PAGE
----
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Barca hampered by archaic FIFA

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Bayern MunichBayern Munich
VfL WolfsburgVfL Wolfsburg
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Jan 28, 2010

World Cup ticket sales figures please officials

FIFA general secretary Jerome Valcke and Organising Committee (OC) CEO Danny Jordaan have expressed their pleasure at increased demand for World Cup tickets amongst South Africans.

Two thirds of the 3 million tickets available for the World Cup have been sold and, revealing the latest figures at the end of the third of five ticketing sales in Johannesburg on Wednesday, both officials welcomed the level of interest from local fans.

"Almost 80% of the 1.2 million applications from this phase were from South Africans," said Jordaan, who was also hopeful that local support would extend to the South African team. "I am confident that all the matches will be sold out for Bafana Bafana."

Valcke confirmed that the sport's governing body will "significantly increase the number of category four tickets for South Africans" and that the process for South African sales will be simplified by the introduction of over-the-counter sales on April 15. Category four tickets are the cheapest on offer at the finals.

These strategies demonstrate the OC's desire to create greater ticketing traffic in the host nation. No such measures have been put in place for foreign fans and Jordaan said he was untroubled by concerns over slow ticket sales from participating member associations (PMAs).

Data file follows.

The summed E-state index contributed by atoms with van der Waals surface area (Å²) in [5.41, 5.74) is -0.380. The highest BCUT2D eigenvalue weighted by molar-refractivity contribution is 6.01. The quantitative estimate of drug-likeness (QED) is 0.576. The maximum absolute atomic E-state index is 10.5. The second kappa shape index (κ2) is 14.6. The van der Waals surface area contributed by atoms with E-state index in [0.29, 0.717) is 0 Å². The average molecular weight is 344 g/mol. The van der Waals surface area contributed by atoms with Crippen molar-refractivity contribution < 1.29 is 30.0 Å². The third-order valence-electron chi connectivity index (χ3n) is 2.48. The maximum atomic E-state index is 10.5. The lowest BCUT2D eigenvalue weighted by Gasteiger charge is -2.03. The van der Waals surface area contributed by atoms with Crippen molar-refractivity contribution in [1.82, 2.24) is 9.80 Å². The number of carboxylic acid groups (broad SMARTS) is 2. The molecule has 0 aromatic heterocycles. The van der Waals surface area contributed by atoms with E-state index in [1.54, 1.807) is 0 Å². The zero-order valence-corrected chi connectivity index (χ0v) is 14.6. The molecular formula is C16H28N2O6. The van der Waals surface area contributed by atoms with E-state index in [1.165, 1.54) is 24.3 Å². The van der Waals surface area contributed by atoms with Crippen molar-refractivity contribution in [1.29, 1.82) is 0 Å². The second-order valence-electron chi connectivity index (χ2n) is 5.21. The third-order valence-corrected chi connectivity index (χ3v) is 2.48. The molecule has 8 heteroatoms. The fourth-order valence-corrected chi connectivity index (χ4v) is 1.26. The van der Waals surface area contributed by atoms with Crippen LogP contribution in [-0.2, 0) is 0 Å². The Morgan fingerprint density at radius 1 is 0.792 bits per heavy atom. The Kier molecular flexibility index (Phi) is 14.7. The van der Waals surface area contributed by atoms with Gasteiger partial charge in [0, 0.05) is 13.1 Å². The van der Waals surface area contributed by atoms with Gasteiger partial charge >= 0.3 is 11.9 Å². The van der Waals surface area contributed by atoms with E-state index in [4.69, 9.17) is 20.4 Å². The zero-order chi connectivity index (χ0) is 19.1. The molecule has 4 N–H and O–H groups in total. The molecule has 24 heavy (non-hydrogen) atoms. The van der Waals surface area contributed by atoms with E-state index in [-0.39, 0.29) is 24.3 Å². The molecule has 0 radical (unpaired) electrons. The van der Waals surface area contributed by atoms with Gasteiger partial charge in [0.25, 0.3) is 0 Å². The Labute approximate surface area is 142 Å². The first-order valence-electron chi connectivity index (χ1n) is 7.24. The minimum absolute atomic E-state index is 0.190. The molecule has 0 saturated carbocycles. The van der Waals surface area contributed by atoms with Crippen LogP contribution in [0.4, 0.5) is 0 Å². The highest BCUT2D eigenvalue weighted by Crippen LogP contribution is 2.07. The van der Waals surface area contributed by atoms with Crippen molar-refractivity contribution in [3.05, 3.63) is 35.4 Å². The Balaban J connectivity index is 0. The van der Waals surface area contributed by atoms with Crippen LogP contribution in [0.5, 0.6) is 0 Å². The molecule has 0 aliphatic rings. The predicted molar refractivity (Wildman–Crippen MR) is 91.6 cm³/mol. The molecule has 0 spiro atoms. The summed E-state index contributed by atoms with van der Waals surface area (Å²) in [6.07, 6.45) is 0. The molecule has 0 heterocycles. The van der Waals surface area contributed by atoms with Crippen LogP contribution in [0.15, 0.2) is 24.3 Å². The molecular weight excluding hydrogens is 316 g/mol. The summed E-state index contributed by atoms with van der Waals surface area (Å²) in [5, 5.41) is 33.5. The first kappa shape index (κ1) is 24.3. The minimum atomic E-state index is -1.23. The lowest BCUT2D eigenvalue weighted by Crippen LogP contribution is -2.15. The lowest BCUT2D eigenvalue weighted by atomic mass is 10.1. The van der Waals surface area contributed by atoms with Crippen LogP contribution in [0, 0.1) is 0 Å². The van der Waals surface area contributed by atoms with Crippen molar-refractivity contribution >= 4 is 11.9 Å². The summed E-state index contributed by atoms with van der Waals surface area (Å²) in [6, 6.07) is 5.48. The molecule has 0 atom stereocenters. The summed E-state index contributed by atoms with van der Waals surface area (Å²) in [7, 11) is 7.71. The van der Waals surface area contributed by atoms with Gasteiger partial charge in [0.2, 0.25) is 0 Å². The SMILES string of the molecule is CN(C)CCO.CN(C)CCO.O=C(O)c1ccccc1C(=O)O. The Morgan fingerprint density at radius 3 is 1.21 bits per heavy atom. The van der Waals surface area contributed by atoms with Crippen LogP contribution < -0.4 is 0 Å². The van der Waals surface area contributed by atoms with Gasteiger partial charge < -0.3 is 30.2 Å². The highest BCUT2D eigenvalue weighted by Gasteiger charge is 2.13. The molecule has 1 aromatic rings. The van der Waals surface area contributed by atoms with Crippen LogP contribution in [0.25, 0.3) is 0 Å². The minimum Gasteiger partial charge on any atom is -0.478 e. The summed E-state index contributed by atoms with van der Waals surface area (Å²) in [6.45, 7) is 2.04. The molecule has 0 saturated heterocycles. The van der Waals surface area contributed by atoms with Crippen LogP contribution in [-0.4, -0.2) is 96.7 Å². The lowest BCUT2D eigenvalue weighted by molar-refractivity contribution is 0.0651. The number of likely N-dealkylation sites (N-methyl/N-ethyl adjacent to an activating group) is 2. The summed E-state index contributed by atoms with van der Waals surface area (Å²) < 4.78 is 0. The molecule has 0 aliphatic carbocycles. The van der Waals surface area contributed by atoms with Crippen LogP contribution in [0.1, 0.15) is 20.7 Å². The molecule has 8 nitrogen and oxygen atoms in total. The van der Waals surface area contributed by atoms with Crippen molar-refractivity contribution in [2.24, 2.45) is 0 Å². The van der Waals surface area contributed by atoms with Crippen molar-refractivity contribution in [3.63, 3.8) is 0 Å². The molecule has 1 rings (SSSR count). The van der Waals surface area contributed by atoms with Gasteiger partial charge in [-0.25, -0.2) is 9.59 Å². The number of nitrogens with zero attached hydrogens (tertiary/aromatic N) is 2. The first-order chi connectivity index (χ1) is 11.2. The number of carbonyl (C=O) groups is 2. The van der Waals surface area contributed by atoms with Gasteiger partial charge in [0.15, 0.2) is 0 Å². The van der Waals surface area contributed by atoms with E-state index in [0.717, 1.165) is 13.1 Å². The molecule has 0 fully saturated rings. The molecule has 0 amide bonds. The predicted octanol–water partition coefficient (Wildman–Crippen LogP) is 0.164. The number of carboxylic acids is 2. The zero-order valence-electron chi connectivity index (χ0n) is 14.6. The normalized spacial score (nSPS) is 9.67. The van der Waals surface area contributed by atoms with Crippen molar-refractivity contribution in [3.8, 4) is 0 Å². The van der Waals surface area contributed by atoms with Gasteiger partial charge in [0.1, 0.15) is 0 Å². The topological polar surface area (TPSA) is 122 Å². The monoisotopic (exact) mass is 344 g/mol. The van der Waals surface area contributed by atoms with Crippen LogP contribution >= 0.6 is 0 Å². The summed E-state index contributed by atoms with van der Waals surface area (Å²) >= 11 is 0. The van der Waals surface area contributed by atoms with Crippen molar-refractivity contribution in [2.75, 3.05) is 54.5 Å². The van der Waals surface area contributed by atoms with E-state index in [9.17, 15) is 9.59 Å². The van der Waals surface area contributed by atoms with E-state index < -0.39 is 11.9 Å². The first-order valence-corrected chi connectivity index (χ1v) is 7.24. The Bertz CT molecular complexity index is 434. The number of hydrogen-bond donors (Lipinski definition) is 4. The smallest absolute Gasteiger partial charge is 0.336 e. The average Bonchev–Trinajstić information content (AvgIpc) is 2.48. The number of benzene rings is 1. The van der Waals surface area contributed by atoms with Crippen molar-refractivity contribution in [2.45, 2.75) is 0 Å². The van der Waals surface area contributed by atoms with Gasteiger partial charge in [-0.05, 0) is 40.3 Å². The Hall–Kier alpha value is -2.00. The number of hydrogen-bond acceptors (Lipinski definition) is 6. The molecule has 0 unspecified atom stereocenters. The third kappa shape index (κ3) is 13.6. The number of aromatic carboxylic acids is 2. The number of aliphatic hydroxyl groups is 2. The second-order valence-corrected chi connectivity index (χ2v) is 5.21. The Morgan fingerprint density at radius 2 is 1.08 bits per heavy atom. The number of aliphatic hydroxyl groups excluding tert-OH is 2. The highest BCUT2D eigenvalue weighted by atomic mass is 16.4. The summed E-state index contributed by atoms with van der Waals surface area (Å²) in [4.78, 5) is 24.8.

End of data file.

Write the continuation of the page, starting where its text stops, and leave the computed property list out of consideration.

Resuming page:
"PMA locations are only one source of ticketing," Jordaan said. "In past World Cups, PMAs were the main source, now sales are calculated from public figures."

The administrator also explained that a country such as Germany, whose response to tickets has been surprisingly slow, will still have strong audience representation at the tournament.

"There is a small portion of PMA sales, but over 20,000 applications were received by Germans in the first phase, and around 14,000 in the second phase, so at least 10,000 supporters from Germany will at the World Cup."

Ticket sales outside South Africa have been led by the United States. In this phase, they accounted for 50,217 applications, followed by the UK's 41,529 and Australia's 15,523. Mexico was fourth, news Jordaan described as "unexpected."

Valcke said the hike in interest means there will be "thousands of people who will not get the tickets they are looking for." Six of the matches are oversubscribed including both semi-finals, the final and the group stage game between Brazil and Portugal to be played in Durban on June 25.

Jordaan lauded the ticket sales as a realisation of excellence and a sign that the country "cannot wait for the 11th of June." He also hit out at reports suggesting that some World Cup tickets would not be sold.

"First you said the stadiums will never be finished, that was your perception," Jordaan said. "The reality is all the stadiums are done. Then you said we are going to run out of money before everything is in place. It did not happen. That was your perception, you were wrong. Then you said no one is going to buy the tickets and now we say we've sold over 2 million and we have 900,000 and we're going to sell every ticket."

Valcke supported the notion that the remaining tickets would be sold in upcoming phases and added that security concerns over the tournament are unfounded. He said: "It's sad that every morning you wake up and there are articles in the paper coming from people in the football family saying that you should not fly to South Africa. It's insane. Give South Africa a chance."

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